'Winning together: the story of the Arsenal brand'

Last updated : 21 April 2006 By Chris Parry
The book "Winning together: the story of the Arsenal brand" (published by Cyan Books, £8.99) draws on their expertise in brands and business as well as decades of watching the Arsenal. Arsenal World caught up with them to talk about the book. So we let them get on with the conversation.

John When my publishers Cyan asked me to write another book in the series I edit called ‘Great brand stories' I said "yes, but only if it's about the Arsenal and if I can write it with a co-author." As you've stood or sat next to me at Highbury for over 20 years, you had to be the co-author. And it was good to get two generations of Arsenal fan looking at the same issues.

Matt Much as we're doing now, we started writing the book by email. In the first chapter I tell the story of my first game, a boring 0-0 draw against Birmingham. As we walked to the Tube afterwards, like others around, you wanted to talk about the game but it soon became clear that I hadn't been watching that closely. Of course, you issued me with the threat that I'd better pay more attention or you wouldn't bring me again. Seemed to work…I've hardly taken my eyes off the pitch since. Of course the football's better to watch these days, but as a fan that's not even the most important thing. The sense of belonging, of being part of something bigger than yourself is.

John You soon get heroes, and your first hero was Tony Woodcock. Mine had been Derek Tapscott (Tappy was Welsh, by the way, so was I supposed not to have identified with him because he wasn't English?) But then there are the players with real skill – George Eastham, George Graham, Liam Brady, for examples. The players, though, who really represent the Arsenal and its values – and this is what we were interested in when writing about the brand – are the captains. That's why we chose four captains – McLintock, Rice, Adams, Vieira – to try and interview, then write about as embodying the Arsenal.

Matt Of course, I didn't see the first two, but one early memory for me is watching Tony Adams' first game. At least I think I have a memory of this – I know I was definitely at the game, but I have no clear memories of my own of it, and at the time I, and everyone else, was unaware of its significance. Though I don't remember any of it clearly, the events of that game have been discussed at such length since – Tony stumbling over the ball in the first minute and giving a goal away – that I feel like it is my own memory. Another good example of the extent to which football is a collective experience.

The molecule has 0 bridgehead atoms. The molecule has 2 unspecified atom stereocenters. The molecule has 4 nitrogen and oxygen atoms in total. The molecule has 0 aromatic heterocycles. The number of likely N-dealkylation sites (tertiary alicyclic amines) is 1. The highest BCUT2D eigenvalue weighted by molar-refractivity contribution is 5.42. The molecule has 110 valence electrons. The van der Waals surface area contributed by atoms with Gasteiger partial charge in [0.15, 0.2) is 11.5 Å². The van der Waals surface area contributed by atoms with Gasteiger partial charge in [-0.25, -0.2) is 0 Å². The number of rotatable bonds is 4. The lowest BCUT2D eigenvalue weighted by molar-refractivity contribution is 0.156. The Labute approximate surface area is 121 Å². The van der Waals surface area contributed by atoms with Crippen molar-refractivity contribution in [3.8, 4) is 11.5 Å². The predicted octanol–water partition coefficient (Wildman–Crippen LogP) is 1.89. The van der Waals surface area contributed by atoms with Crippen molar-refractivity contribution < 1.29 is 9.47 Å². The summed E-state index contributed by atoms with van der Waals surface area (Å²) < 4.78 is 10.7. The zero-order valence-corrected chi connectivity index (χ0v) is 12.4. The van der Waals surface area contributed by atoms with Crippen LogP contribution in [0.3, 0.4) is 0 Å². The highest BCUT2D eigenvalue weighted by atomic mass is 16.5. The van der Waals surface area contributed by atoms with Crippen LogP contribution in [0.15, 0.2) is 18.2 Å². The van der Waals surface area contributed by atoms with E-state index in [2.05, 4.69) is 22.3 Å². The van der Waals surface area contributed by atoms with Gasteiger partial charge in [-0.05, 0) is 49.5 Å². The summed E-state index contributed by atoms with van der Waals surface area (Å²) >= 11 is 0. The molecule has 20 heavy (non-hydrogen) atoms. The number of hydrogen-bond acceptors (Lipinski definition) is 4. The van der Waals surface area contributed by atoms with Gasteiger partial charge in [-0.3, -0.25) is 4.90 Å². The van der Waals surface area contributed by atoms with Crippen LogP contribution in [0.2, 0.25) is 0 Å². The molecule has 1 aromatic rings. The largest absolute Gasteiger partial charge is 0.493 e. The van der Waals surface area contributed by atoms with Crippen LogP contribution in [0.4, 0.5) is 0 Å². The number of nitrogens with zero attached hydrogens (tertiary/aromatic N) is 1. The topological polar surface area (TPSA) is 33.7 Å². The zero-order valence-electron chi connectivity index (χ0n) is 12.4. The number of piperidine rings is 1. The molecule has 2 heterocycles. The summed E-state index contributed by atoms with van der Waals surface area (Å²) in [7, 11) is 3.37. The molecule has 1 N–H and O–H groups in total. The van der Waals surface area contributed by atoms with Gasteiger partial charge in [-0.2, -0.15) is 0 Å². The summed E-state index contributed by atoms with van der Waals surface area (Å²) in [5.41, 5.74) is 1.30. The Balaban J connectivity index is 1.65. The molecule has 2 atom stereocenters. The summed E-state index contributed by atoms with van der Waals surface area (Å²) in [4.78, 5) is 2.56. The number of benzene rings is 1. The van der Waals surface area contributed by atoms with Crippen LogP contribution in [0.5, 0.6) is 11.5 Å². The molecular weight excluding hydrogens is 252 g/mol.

Back to Tony - not a great way to start, but I have much clearer memories of the rest of his career, particularly my personal favourite moment; when he scored the fourth goal against Everton in the last minute of the season when we won the league in 98. Two games, 15 years apart, 15 years that saw a total transformation in Tony both on and off the pitch.

John It's that ability to battle back from setbacks that makes a real Arsenal captain and a brand icon. It was great interviewing Frank McLintock and Pat Rice for the book – they both had that spirit. Frank gave me a centre-back's masterclass in his own living room, demonstrating how to mark players at corners. I just wanted Frank to be doing the same with the back four at the time (we'd been going through a dodgy period defensively). But Arsenal never called on Frank after his playing days – a shame, I think.

Matt Arsenal are not necessarily the most welcoming club as we discovered. Pat Rice was terrific but we got no official support to do this book even though it's wholly in favour of the Arsenal. We're just two Arsenal fans writing about aspects of Arsenal that have become increasingly important – what Arsenal stands for, how it competes off the field as well as on, the global competition.

John At least when we wrote about the competition we chose the right competitors. In that chapter we've got stuff about Real Madrid, Juventus and Barcelona. Let's hope we end up beating them all this season even if we've found domestic competition trickier. That chapter provides a background to all this nonsense about Arsenal's lack of ‘Englishness'.

Matt A favourite pub debate amongst all fans is the perennial ‘who will we sign in the summer?' question. This season everyone's focus isn't on who we will sign, but who will stay. Everyone knows that Thierry Henry is irreplaceable, and you will not find one Arsenal bemoaning the fact that he isn't English, or arguing that he should be replaced with an English striker (Marlon Harewood or James Beattie anyone?). My favourite picture in our book is the one of Henry Road, just a mile from the stadium, where a fan has meticulously added ‘Thierry' to the street sign.

John Football just has this ability to take over your emotions and capture your thoughts. We all go around replaying Arsenal goals in our heads when we should be concentrating on other things. And that's a quality that other brands can only envy – the sheer depth of loyalty, often unquestioning loyalty.

Matt Yes, but as we do question in the end, can Arsenal do more to deserve that loyalty? It's not been great at ‘customer service'. Its brand has enormous power and Arsenal could use that power not just to make more money but to do good. To build bridges to all the parts of the community that it ignores, takes for granted or gives too little attention to. That's the challenge for Arsenal as a brand.

"Winning together: the story of the Arsenal brand" by John Simmons and Matt Simmons is published by Cyan Books and is available from bookshops at £8.99. You can read more about John and Matt's book at www.winningtogether.uk.com.

A full review will appear on the site in due course.